(catalog page layout edited for website reproduction)
Text by Wendy Wick Reeves and Brandon Brame Fortune, National Portrait Gallery Curators:
NIna Levy models her subjects from life in clay in an ancient tradition of observation and handcraftsmanship. But the end product challenges the viewer's preconceptions about portraiture. In this installation, heads of the other "Portraiture Now" artists-- William Beckman, Dawoud Bey, Jason Salavon, and Andres Serrano-- are suspended from wires at each subject's actual height. Rotating gently away from each other, the subjects' detached heads suggest the tension between community and individuality. Levy's self-portrait, Spectator, with its unexpected distortion, emphasizes the fine line between the realistic and the surreal. As one critic has noted, Levy's sculptures have "the gut-level appeal of the strangest of Grimm's fairy tales." Many questions explored in contemporary portraiture-- social and personal identity, issues of gender and race, the use of artifice and disguise-- Levy reimagines with a fresh, intelligent sensibility.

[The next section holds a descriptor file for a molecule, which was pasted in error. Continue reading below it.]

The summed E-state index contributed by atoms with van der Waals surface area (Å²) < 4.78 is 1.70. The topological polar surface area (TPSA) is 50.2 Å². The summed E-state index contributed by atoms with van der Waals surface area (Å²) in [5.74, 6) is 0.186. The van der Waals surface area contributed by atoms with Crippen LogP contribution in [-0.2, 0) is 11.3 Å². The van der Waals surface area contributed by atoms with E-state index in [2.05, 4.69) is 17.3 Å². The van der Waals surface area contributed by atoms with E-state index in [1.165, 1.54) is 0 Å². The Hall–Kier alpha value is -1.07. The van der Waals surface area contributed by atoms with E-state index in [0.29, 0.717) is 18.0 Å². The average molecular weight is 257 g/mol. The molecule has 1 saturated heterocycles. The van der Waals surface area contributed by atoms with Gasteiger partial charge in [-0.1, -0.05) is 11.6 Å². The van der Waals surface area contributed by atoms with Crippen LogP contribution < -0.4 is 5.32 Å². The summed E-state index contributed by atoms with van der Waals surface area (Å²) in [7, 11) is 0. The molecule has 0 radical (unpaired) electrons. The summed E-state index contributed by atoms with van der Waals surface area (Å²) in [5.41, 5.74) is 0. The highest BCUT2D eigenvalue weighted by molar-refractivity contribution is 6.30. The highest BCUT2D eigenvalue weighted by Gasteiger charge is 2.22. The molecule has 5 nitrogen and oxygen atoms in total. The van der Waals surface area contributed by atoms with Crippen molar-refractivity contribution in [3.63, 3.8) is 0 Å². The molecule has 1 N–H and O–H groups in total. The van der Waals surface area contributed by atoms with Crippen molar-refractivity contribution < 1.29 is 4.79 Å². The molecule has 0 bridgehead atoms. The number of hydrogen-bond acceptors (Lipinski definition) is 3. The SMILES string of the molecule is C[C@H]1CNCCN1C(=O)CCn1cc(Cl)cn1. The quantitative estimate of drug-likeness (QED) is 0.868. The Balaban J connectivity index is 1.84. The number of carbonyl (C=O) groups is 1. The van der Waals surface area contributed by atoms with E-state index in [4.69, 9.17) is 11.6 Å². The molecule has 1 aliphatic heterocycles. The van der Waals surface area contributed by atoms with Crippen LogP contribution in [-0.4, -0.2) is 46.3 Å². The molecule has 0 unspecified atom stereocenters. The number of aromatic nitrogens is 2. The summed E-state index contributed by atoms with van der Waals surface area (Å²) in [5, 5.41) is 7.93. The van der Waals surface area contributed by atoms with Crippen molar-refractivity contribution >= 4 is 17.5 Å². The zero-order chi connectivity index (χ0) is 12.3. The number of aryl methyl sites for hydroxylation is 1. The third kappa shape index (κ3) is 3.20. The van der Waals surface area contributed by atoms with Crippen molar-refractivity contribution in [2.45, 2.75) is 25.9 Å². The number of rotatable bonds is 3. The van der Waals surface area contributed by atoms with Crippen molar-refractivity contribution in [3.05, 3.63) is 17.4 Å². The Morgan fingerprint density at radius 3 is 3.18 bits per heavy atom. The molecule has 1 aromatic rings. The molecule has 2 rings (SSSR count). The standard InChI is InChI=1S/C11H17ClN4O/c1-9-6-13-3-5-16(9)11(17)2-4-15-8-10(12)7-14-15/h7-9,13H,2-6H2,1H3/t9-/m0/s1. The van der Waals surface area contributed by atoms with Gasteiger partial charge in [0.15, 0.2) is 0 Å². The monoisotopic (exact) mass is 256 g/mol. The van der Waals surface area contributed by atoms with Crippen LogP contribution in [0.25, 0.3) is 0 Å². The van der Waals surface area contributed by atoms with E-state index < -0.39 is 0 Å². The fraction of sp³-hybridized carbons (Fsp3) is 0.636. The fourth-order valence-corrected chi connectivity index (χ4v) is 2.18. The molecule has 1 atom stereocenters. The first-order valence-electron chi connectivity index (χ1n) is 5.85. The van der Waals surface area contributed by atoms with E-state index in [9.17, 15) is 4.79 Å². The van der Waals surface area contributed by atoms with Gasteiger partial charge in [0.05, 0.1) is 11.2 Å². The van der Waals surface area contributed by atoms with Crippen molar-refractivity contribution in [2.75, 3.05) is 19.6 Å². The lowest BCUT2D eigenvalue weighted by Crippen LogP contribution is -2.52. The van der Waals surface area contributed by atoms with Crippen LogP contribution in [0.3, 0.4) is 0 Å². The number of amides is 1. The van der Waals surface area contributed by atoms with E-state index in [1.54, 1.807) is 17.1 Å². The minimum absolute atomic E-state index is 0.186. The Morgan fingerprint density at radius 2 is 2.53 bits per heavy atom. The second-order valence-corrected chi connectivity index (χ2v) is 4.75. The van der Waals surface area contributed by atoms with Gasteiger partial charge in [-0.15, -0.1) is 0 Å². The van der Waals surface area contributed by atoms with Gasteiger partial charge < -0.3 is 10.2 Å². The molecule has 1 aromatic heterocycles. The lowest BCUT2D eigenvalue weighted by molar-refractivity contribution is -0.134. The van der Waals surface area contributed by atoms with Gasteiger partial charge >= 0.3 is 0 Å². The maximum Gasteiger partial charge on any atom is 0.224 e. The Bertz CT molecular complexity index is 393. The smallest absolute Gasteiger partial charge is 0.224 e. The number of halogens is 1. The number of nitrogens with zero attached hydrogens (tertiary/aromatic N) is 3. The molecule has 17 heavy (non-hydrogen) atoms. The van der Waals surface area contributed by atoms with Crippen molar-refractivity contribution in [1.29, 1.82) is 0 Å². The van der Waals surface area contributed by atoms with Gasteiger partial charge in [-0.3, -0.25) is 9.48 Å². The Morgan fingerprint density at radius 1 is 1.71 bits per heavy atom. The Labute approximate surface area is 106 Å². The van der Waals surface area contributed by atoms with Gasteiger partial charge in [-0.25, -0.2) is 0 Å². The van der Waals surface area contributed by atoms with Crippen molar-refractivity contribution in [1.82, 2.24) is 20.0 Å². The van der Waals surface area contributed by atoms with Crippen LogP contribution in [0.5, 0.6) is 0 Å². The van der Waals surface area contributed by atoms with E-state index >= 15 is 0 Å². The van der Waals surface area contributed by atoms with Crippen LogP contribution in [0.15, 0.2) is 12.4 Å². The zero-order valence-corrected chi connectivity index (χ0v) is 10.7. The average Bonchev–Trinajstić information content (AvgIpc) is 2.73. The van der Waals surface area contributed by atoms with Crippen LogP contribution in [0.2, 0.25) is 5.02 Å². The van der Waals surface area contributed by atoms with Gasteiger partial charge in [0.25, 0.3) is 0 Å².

Levy graduated from Yale University in 1989, and has a MFA from the University of Chicago. She lives in Brooklyn and is one of a new generation of figurative sculptors. Levy's distorted self-portraits have been featured in group exhibitions in New York, Chicago, and Europe. Her over-lifesize infant, Big Baby, was exhibited at the DeCordova Museum in Lincoln, Massachusetts (2004-5) and at the Aldrich Contemporary Art Museum in Ridgefield, Connecticut (2003-4). The Aldrich also showcased a grouping of her hanging heads in a solo exhibitions, "Portrait Gallery," in 2003. Levy's most recent one person show, featuring images of her son and focusing on the relationship between parent and child was "Family Resemblance," at Metaphor Contemporary Art in Brooklyn (2006). A good discussion of her work is Jan Riley, "(Dis)Respecting Figuration: A Conversation with Nina Levy," Sculpture (November 2005).